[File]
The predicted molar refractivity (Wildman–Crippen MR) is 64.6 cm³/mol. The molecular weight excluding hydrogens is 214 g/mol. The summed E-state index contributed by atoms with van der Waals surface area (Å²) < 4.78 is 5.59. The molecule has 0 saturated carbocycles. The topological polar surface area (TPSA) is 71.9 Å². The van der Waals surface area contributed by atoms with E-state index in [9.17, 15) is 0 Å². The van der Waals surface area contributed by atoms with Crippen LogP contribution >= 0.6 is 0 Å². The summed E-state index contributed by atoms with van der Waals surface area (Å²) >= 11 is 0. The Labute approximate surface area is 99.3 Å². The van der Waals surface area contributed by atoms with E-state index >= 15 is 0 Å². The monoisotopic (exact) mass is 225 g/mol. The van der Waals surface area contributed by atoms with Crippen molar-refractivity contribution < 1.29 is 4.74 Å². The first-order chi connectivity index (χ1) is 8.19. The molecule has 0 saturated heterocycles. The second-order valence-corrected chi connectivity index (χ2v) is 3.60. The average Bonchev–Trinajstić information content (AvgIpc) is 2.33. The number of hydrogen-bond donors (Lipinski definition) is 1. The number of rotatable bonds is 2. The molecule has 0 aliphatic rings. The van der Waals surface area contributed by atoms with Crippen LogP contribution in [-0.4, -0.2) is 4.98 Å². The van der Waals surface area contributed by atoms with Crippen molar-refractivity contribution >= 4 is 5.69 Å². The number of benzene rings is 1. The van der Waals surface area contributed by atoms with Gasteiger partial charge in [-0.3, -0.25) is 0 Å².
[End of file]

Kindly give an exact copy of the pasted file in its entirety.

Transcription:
The predicted molar refractivity (Wildman–Crippen MR) is 64.6 cm³/mol. The molecular weight excluding hydrogens is 214 g/mol. The summed E-state index contributed by atoms with van der Waals surface area (Å²) < 4.78 is 5.59. The molecule has 0 saturated carbocycles. The topological polar surface area (TPSA) is 71.9 Å². The van der Waals surface area contributed by atoms with E-state index in [9.17, 15) is 0 Å². The van der Waals surface area contributed by atoms with Crippen LogP contribution >= 0.6 is 0 Å². The summed E-state index contributed by atoms with van der Waals surface area (Å²) >= 11 is 0. The Labute approximate surface area is 99.3 Å². The van der Waals surface area contributed by atoms with E-state index >= 15 is 0 Å². The monoisotopic (exact) mass is 225 g/mol. The van der Waals surface area contributed by atoms with Crippen molar-refractivity contribution < 1.29 is 4.74 Å². The first-order chi connectivity index (χ1) is 8.19. The molecule has 0 saturated heterocycles. The second-order valence-corrected chi connectivity index (χ2v) is 3.60. The average Bonchev–Trinajstić information content (AvgIpc) is 2.33. The number of hydrogen-bond donors (Lipinski definition) is 1. The number of rotatable bonds is 2. The molecule has 0 aliphatic rings. The van der Waals surface area contributed by atoms with Crippen LogP contribution in [-0.4, -0.2) is 4.98 Å². The van der Waals surface area contributed by atoms with Crippen molar-refractivity contribution >= 4 is 5.69 Å². The number of benzene rings is 1. The van der Waals surface area contributed by atoms with Gasteiger partial charge in [-0.3, -0.25) is 0 Å².